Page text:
Our SM is no 302, June 2000 launch, now with 1950 hours on the Onan.Some time ago I mentioned on this forum that I had suffered from electrolysis on the heat exchanger. This became evident almost from new. Onan UK couldnt understand it, would not confirm that it was electrolysis and told me that in their experience the anode was unnecessary. However, when I showed the problem to La R on a visit there after two years they recognised the problem and added an earth strip from the heat exchanger to the tray.
Unfortunately this did not stop a leak developing in the heat exchanger about a year later. I assumed that the damage must have preceded the addition of the earth strip. I could not get the hole welded as apparently the heat exchanger is mad of some alloy which does not lend itself to repairs of that sort, and so I bought a replacement ( some $300 odd).
However, although earthed from the start, the new exchanger is going the same way ( After about 700 hours). The paint is bubbling up where the seawater intake pipe joins the body of the exchanger, with the metal pitting with a product that looks like salt ( but isnt) and now, ironically, the paint and metal around the anode entry point is following suit.The anode itself is almost untouched.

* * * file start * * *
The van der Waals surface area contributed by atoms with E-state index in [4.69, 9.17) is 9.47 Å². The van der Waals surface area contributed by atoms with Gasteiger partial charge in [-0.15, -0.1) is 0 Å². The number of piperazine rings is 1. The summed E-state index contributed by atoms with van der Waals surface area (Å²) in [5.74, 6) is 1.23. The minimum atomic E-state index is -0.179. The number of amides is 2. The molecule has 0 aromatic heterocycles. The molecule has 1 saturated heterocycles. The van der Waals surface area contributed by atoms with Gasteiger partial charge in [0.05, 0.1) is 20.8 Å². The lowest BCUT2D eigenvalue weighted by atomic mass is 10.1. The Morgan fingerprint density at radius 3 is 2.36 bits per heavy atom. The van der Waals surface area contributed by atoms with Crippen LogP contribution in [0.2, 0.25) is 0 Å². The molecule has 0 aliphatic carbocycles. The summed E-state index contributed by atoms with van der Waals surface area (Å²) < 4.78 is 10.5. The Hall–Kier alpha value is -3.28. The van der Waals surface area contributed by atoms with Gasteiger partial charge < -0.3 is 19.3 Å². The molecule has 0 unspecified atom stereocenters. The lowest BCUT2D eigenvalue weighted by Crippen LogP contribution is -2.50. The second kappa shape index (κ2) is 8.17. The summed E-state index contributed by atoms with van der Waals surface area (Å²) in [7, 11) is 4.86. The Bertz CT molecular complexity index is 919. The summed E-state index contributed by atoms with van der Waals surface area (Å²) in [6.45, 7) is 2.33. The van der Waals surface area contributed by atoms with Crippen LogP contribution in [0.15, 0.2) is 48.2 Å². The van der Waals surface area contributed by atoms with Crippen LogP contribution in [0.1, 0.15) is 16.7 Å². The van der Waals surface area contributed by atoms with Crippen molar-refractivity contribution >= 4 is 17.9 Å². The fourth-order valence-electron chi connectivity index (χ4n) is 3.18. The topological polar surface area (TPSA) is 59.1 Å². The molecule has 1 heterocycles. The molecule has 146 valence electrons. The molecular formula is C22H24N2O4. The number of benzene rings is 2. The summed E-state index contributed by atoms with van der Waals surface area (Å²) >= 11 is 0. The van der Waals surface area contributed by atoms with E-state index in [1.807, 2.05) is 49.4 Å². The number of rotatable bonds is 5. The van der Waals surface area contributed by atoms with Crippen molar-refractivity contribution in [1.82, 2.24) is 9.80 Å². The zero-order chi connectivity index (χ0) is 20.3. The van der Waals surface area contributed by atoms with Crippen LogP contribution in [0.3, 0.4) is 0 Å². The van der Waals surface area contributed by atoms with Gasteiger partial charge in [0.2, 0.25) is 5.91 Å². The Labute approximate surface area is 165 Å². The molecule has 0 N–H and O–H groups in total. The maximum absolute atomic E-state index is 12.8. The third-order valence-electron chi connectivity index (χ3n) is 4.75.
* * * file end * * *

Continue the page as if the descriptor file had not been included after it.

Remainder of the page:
It seems to me that it is matter of time before this exchanger goes the way of its predecessor, which I have kept and patched with epoxy as an emergency spare.
Has anyone else had this problem...and found a solution?
Having said all this , we have just completed a wonderful season , some 4,500 miles over six months sailing two handed between Puerto Montt in Chile to Piriapolis in Uruguay, via the Chilean canals and Cape Horn ( where we landed and visited the lighthouse keeper and his wife), anchoring in over 50 remote anchorages and finishing with a blast of a sail from the Le Maire straits to Mar del Plata, averaging 174 miles a day for 8 days, with wind speeds topping at 59.7 knots, and the only thing that went wrong the whole season was the light bulb in the fridge which packed up on our last day. About par for the course for an Amel, I guess.
Cheers, Ian and Judy Jenkins, Pen Azen, Piriapolis, Uruguay.